My darling, thoughtful Iranian friend, just back from Tehran, gave me this incredibly generous gift - fresh Iranian caviar. It's Osetra, which they call Asetra. Makes no difference to me. Whatever they want to call it I call it awesome.
Such a treasure and a pleasure. Notice the grayish-silvery color. That's a hallmark of the finest caviar. The flavor is subtle, elegant and melts on the tongue with a resonance of the sea.
Here's a true story that could make a caviar lover weep. When Neam's Market was in Georgetown, where we now have Marvelous Market, they were provisioners to the Saudi Embassy, where caviar was regularly on the grocery list. Prince Bandar was an especially good customer. Times were different then overall, but the Saudi order helped to keep the price down. It was possible to buy a 16 ounce tin of the finest Iranian Beluga for $100-150, 7 ounces for $50-75. Today, Browne Trading Company in Portland, ME, one of the best places to buy imported caviar, and where we used to buy caviar for Nathans, is selling Israeli Osetra (which is less expensive than Beluga) for $2,685 for approximately 17 ounces. Iranian caivar is very difficult to find.
Another DC caviar story: back in the day, the 1970s, pre-Revolution, a man named Ardeshir Zahedi was the ambassador from Iran. He was quite the bon vivant and host. When he had parties (the regulars being Elizabeth Taylor, Liza Minelli, Andy Warhol, White House staff and members of Congress) the morning-after gift, delivered by courier, was a nice-sized tin of premium Iranian caviar. Once, over at a CBS News colleague's home, I opened the refrigerator to see this gleaming and large tin of caviar. "Where did that come from?" I asked. "Oh, Ardeshir. I was at his house for a dinner last night."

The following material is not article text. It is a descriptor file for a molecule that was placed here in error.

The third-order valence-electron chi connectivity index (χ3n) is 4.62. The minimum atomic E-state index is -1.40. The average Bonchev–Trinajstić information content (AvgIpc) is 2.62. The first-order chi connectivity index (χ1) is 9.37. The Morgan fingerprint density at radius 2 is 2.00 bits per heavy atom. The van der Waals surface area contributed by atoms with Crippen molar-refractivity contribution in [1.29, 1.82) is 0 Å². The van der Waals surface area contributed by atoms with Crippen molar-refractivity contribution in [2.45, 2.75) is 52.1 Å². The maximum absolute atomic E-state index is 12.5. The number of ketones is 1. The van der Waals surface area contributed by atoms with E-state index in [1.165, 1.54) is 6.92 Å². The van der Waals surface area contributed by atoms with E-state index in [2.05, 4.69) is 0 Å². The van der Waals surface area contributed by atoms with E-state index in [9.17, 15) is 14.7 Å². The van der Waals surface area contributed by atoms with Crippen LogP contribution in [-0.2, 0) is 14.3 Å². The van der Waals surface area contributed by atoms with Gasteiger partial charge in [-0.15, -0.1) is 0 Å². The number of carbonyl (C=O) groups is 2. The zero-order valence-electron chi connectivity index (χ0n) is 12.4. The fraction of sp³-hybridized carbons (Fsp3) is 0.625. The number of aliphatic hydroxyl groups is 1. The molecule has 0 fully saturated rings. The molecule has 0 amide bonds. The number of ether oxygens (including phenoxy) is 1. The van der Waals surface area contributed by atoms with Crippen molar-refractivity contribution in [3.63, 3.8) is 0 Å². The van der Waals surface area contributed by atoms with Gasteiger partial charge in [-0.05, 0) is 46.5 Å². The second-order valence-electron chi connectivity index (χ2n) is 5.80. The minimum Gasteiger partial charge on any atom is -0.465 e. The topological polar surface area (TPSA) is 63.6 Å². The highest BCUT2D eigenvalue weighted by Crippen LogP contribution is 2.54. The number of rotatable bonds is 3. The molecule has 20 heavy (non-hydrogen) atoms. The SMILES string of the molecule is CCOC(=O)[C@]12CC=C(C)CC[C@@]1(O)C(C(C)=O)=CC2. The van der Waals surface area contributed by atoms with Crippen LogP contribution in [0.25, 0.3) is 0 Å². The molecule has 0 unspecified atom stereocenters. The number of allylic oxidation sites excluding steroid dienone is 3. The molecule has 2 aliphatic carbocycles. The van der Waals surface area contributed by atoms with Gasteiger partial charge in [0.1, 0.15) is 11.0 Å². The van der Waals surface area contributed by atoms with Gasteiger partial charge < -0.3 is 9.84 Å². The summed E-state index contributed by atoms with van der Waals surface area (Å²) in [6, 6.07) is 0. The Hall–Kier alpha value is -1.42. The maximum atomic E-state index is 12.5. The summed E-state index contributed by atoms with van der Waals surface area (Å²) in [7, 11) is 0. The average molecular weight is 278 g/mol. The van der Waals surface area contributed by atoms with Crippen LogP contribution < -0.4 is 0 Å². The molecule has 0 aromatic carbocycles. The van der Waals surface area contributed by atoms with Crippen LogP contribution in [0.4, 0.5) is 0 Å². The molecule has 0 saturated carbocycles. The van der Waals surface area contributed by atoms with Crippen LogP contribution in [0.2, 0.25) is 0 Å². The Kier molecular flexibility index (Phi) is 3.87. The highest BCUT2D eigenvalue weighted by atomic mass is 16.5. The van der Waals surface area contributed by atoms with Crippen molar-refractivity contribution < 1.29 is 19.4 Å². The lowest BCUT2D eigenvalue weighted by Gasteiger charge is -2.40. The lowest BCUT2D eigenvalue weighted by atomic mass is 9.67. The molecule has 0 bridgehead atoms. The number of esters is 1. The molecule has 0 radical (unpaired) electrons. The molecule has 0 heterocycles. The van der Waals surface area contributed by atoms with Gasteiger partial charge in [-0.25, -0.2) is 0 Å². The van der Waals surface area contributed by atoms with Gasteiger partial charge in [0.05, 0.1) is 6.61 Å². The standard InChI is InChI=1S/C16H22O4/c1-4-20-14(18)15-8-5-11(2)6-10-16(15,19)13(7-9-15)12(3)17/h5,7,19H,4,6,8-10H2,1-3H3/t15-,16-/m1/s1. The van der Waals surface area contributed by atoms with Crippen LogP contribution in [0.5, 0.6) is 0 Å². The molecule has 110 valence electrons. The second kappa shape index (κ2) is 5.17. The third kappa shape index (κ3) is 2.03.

One more DC caviar story. It was sometime in the 80s. Petrossian was coming to town, eyeing a possible market here. They had a party at the Vista Hotel (made famous by Marion Barry) to introduce restaurant owners to their product. My husband, Howard, was invited and so we went. There was good Champagne and Russian vodka. Over to the side was a round table and on it a large crystal bowl filled with ice and in the ice a very large tin of Beluga Malassol caviar. There were silver spoons for guests to scoop out as much as they wanted ... and we did...and when that supply was gone another tin appeared.
And, also in the 80s, there was the party the Russian ambassador tossed for Stolichnaya in the gorgeous, gilded embassy on 16th Street. Oh, what a party, and oh, what a menu: an endless supply of fine caviar and blinis.
In an era of crippling recession, increasing poverty and ever deeper divides between the super rich and the middle class, there's no question caviar is just about irrelevant. I get that and agree. Still, I intend to enjoy my 50 grams of indulgence. Purists say it should be eaten with a spoon, ideally made of shell. That's fine, except with a spoon it goes so fast. Shell? Well? Okay. I also like it on toast points with a little spritz of lemon, chopped onion and egg white, or on scrambled eggs (as I had it just now, with Whitmore Farm eggs), or on fresh fettucini. The other debate is whether to have it with Champagne or chilled vodka. Depends on the time of day and the origin. My breakable rule is vodka with Russian caviar and Champagne with Iranian.
btw, Cannons Fish Market in Georgetown stocks a very nice domestic caviar and the price is reasonable. Readers of this blog know I'm a big fan of Cannons and go there for all kinds of seafood. At Christmas, my gift to myself is a small jar of Cannons caviar.